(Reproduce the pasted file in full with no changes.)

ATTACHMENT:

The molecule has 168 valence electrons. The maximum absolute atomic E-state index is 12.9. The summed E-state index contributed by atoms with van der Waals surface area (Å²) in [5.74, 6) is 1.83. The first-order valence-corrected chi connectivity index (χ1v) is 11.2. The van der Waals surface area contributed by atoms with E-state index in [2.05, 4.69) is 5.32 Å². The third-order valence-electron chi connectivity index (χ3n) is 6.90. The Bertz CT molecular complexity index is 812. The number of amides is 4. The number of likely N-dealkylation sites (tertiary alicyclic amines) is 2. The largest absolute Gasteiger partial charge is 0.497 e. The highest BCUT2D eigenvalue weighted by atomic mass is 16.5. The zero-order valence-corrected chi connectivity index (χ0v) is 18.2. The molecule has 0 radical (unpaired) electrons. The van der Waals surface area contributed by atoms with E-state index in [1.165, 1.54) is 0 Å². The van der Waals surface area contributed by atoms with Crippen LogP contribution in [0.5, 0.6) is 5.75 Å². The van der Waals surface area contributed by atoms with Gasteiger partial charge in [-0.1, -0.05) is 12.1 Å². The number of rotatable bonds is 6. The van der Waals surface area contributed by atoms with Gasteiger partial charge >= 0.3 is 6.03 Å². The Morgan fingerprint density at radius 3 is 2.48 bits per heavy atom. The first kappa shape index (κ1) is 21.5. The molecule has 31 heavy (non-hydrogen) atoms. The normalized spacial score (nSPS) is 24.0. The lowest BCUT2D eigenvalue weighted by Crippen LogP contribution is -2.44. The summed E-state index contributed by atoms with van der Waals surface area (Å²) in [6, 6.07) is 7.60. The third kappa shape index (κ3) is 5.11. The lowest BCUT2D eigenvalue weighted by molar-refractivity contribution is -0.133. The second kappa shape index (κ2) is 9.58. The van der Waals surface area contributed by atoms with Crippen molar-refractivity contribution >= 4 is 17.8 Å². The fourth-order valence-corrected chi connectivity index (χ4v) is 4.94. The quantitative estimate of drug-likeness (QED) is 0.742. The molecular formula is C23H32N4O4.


The molecule has 168 valence electrons. The maximum absolute atomic E-state index is 12.9. The summed E-state index contributed by atoms with van der Waals surface area (Å²) in [5.74, 6) is 1.83. The first-order valence-corrected chi connectivity index (χ1v) is 11.2. The van der Waals surface area contributed by atoms with E-state index in [2.05, 4.69) is 5.32 Å². The third-order valence-electron chi connectivity index (χ3n) is 6.90. The Bertz CT molecular complexity index is 812. The number of amides is 4. The number of likely N-dealkylation sites (tertiary alicyclic amines) is 2. The largest absolute Gasteiger partial charge is 0.497 e. The highest BCUT2D eigenvalue weighted by atomic mass is 16.5. The zero-order valence-corrected chi connectivity index (χ0v) is 18.2. The molecule has 0 radical (unpaired) electrons. The van der Waals surface area contributed by atoms with E-state index in [1.165, 1.54) is 0 Å². The van der Waals surface area contributed by atoms with Crippen LogP contribution in [0.5, 0.6) is 5.75 Å². The van der Waals surface area contributed by atoms with Gasteiger partial charge in [-0.1, -0.05) is 12.1 Å². The number of rotatable bonds is 6. The van der Waals surface area contributed by atoms with Gasteiger partial charge >= 0.3 is 6.03 Å². The Morgan fingerprint density at radius 3 is 2.48 bits per heavy atom. The first kappa shape index (κ1) is 21.5. The molecule has 31 heavy (non-hydrogen) atoms. The normalized spacial score (nSPS) is 24.0. The lowest BCUT2D eigenvalue weighted by Crippen LogP contribution is -2.44. The summed E-state index contributed by atoms with van der Waals surface area (Å²) in [6, 6.07) is 7.60. The third kappa shape index (κ3) is 5.11. The lowest BCUT2D eigenvalue weighted by molar-refractivity contribution is -0.133. The second kappa shape index (κ2) is 9.58. The van der Waals surface area contributed by atoms with Crippen molar-refractivity contribution >= 4 is 17.8 Å². The fourth-order valence-corrected chi connectivity index (χ4v) is 4.94. The quantitative estimate of drug-likeness (QED) is 0.742. The molecular formula is C23H32N4O4.